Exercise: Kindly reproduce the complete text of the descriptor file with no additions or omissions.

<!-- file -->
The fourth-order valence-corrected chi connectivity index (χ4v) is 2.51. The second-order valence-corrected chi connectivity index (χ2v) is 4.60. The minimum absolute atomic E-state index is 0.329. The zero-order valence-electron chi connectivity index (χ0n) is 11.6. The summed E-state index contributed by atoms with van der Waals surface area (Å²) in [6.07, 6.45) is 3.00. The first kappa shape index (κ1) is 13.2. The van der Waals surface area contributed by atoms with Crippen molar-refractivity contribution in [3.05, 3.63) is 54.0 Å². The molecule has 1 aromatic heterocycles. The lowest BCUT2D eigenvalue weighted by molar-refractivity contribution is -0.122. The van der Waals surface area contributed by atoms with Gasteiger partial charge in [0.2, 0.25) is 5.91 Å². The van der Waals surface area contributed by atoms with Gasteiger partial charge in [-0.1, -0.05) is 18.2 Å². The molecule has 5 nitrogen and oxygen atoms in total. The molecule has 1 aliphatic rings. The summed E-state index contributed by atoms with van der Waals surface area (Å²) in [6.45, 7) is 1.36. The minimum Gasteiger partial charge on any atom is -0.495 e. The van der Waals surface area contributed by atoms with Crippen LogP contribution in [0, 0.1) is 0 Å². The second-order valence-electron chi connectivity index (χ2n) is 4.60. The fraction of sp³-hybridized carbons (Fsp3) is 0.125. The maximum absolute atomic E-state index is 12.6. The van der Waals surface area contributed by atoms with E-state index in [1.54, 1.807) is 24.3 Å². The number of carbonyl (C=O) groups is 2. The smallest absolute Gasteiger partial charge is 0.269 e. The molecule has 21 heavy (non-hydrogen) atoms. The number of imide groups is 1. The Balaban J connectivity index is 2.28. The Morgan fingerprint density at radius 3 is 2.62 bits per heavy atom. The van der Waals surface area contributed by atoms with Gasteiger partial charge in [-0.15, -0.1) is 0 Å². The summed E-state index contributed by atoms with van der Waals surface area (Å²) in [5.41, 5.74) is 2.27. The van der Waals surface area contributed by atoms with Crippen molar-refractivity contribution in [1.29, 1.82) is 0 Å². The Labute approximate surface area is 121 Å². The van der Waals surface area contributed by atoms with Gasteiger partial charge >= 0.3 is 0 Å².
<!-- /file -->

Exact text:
The fourth-order valence-corrected chi connectivity index (χ4v) is 2.51. The second-order valence-corrected chi connectivity index (χ2v) is 4.60. The minimum absolute atomic E-state index is 0.329. The zero-order valence-electron chi connectivity index (χ0n) is 11.6. The summed E-state index contributed by atoms with van der Waals surface area (Å²) in [6.07, 6.45) is 3.00. The first kappa shape index (κ1) is 13.2. The van der Waals surface area contributed by atoms with Crippen molar-refractivity contribution in [3.05, 3.63) is 54.0 Å². The molecule has 1 aromatic heterocycles. The lowest BCUT2D eigenvalue weighted by molar-refractivity contribution is -0.122. The van der Waals surface area contributed by atoms with Gasteiger partial charge in [0.2, 0.25) is 5.91 Å². The van der Waals surface area contributed by atoms with Gasteiger partial charge in [-0.1, -0.05) is 18.2 Å². The molecule has 5 nitrogen and oxygen atoms in total. The molecule has 1 aliphatic rings. The summed E-state index contributed by atoms with van der Waals surface area (Å²) in [6.45, 7) is 1.36. The minimum Gasteiger partial charge on any atom is -0.495 e. The van der Waals surface area contributed by atoms with Crippen LogP contribution in [0, 0.1) is 0 Å². The second-order valence-electron chi connectivity index (χ2n) is 4.60. The fraction of sp³-hybridized carbons (Fsp3) is 0.125. The maximum absolute atomic E-state index is 12.6. The van der Waals surface area contributed by atoms with E-state index in [1.54, 1.807) is 24.3 Å². The number of carbonyl (C=O) groups is 2. The smallest absolute Gasteiger partial charge is 0.269 e. The molecule has 21 heavy (non-hydrogen) atoms. The number of imide groups is 1. The Balaban J connectivity index is 2.28. The Morgan fingerprint density at radius 3 is 2.62 bits per heavy atom. The van der Waals surface area contributed by atoms with Gasteiger partial charge in [-0.15, -0.1) is 0 Å². The summed E-state index contributed by atoms with van der Waals surface area (Å²) in [5.41, 5.74) is 2.27. The van der Waals surface area contributed by atoms with Crippen molar-refractivity contribution in [1.29, 1.82) is 0 Å². The Labute approximate surface area is 121 Å². The van der Waals surface area contributed by atoms with Gasteiger partial charge >= 0.3 is 0 Å².